According to communications security company IronPort, a major spam outbreak hit the Internet recently, totaling a whopping five billion mails. This makes it one of the 10 largest this year, or 8% of all spam in the past day.
In a technique called stock pump-and-dump spam, the spammer blasted messages that persuaded people to buy a low-valued German stock. Once the price increased, the spammer quickly sold his shares for a nice profit.
Excerpt from Network World:
The German stock spam messages was cleverly designed, officials at IronPort say, using a professional PDF attached to the e-mail message that looks like an investment newsletter.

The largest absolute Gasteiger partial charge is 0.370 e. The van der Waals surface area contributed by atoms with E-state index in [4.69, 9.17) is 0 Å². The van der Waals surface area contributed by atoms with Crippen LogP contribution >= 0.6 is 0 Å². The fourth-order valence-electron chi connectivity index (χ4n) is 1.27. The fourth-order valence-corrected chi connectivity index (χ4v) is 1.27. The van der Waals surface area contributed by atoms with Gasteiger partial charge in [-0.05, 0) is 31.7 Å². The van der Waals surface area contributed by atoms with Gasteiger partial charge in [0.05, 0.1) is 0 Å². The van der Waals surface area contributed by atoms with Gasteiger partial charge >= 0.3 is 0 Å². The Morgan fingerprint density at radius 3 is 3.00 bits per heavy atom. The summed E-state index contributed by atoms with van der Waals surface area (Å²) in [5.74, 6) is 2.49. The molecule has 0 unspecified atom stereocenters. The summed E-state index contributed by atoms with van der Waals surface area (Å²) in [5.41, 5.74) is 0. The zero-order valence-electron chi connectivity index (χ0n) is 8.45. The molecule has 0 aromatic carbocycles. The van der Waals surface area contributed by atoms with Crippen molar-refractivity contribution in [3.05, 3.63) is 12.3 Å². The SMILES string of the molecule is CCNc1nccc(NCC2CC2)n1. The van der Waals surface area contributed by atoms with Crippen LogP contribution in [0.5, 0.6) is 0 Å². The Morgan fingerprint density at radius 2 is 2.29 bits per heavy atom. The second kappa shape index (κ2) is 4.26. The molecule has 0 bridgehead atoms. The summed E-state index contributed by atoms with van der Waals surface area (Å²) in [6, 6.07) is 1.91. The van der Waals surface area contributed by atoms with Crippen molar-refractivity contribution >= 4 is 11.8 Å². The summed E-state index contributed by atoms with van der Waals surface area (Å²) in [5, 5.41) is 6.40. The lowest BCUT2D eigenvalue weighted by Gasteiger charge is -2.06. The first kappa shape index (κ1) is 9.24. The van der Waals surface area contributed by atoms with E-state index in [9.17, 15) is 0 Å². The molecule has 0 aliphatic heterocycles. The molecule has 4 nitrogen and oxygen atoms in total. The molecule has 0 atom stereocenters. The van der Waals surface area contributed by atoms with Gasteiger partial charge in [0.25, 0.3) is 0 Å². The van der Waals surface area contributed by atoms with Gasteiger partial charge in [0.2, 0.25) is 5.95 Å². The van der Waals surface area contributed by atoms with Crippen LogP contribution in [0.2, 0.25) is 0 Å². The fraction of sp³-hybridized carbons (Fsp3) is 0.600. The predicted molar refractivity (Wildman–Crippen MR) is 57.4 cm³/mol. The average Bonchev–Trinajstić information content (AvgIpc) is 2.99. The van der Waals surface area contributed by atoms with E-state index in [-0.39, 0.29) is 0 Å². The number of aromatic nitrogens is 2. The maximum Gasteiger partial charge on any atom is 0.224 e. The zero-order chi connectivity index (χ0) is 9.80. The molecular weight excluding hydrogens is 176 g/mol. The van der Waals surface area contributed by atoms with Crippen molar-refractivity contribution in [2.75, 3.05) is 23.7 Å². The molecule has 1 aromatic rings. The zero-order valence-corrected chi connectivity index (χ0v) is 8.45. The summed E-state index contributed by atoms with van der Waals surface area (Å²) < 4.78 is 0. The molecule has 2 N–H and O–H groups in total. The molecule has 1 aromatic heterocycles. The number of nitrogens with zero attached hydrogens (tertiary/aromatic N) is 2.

Though the use of images as attachments have been a rising trend in recent months, the use of PDFs to fool recipients is a first, according to IronPort.
It is interesting to note that in this instance, the trading volume of the stock actually increased by 20%.
The questions that immediately come to mind are, "Why do enough people still respond to spam to make it worth it spamming? Is it sheer gullibility of human nature or just plain ignorance?" Join the discussion.
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Paul Mah is a writer and blogger who lives in Singapore, where he has worked for a number of years in various capacities within the IT industry. Paul enjoys tinkering with tech gadgets, smartphones, and networking devices.